Prevention Strategies

Numerous investigators are taking advantage of our current knowledge of the mechanisms of carcinogenesis in human epithelial tissues to develop strategies for disrupting this process and thereby preventing cancer. As discussed earlier in this chapter, carcinogenesis proceeds by a multistep process, in which normal epithelial tissues acquire aberrant growth properties. These neoplastic cells progress to become invasive cancer. Historically, cancer therapy has addressed only the last phase of this process. Prevention strategies are now focusing on pre-invasive, yet neoplastic lesions.

Prevention strategies generally influence one or more of five processes in carcinogenesis (99). One strategy has been to inhibit carcinogen-induced initiation events, which lead to DNA damage. An important caveat to this strategy is that the intervention must be present at the time of carcinogen exposure to be effective. Once irreversible DNA damage has occurred, this type of strategy is ineffective in preventing cancer development.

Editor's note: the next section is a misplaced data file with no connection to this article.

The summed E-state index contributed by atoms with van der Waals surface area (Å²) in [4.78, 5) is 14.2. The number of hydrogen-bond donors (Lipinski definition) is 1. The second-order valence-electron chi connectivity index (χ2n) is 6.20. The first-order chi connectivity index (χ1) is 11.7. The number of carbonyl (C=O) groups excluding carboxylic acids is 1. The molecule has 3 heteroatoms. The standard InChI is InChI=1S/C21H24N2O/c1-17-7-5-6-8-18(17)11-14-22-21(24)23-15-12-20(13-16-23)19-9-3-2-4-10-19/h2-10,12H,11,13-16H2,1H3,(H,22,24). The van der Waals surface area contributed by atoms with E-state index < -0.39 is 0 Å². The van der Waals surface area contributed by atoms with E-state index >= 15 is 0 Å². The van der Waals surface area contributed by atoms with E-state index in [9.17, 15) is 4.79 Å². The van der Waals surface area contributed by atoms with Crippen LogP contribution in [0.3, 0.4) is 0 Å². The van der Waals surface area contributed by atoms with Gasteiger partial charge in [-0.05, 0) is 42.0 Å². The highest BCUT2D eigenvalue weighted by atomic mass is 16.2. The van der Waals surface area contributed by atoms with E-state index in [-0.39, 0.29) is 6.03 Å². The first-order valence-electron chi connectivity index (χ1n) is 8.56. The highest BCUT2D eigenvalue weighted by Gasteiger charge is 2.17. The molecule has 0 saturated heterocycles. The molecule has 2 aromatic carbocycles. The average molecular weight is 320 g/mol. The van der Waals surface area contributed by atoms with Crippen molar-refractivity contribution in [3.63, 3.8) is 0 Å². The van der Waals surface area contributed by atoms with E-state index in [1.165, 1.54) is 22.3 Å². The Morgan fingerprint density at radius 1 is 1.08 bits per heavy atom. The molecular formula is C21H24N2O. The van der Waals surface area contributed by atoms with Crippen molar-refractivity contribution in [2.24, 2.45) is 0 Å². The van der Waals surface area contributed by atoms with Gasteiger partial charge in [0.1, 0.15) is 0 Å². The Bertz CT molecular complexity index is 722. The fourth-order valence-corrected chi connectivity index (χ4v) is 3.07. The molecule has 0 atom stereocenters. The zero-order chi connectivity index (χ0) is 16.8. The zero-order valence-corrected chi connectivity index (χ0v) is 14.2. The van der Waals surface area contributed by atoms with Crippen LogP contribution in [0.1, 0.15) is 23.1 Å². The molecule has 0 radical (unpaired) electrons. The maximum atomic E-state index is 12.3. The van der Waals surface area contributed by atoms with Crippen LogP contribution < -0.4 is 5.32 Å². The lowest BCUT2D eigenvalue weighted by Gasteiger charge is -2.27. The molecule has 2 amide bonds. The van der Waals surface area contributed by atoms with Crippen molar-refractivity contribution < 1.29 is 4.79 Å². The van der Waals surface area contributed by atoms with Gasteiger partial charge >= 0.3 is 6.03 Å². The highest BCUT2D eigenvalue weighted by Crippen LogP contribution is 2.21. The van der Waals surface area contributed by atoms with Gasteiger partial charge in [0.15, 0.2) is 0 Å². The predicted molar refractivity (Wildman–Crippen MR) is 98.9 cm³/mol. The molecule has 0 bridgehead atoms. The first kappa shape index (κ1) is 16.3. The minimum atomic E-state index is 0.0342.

Another strategy has been to inhibit initiated cell proliferation associated with the promotion stage of carcinogenesis. An advantage to this type of strategy is that interventions affecting promotion are effective after initiating events have occurred. Because humans are exposed to carcinogenicagents (e.g., chem icals in tobacco smoke, automobile exhaust) throughout their lifetimes, cancer preventive agents that work after initiating events have occurred are desirable. Two strategies of decreasing cell proliferation are induction of apoptosis, or cell death, and differentiation, which may or may not be associated with apo-ptosis. Induction of either differentiation or apoptosis will stabilize or decrease, respectively, overall cell number in a tissue.

A final strategy for preventing cancer is to inhibit development of the invasive phenotype in benign, or non-invasive, precancers that occur during the process of epithelial carcino-genesis.

Investigators are beginning to address the possibility that the efficacy of cancer prevention strategies may depend on both genetic and environmental risk factors affecting specific individuals. Mutationsldeletion of the APC tumor suppressor gene, discussed earlier, causes intestinal tumor formation in both rodents and humans. Increasing levels of dietary fat increases intestinal tumor number in rodent models (100). However, mice with a defective APC gene develop tumors even on low-fat diets. Thus, dietary modifications may reduce carcinogenesis in individuals without, but may be ineffective in individuals with, certain genetic risk factors for specific cancers. Recently, several large randomized studies conducted in the United States have failed to detect any protective effect of dietary fiber increase or dietary fat decrease on colon polyp recurrence (101).

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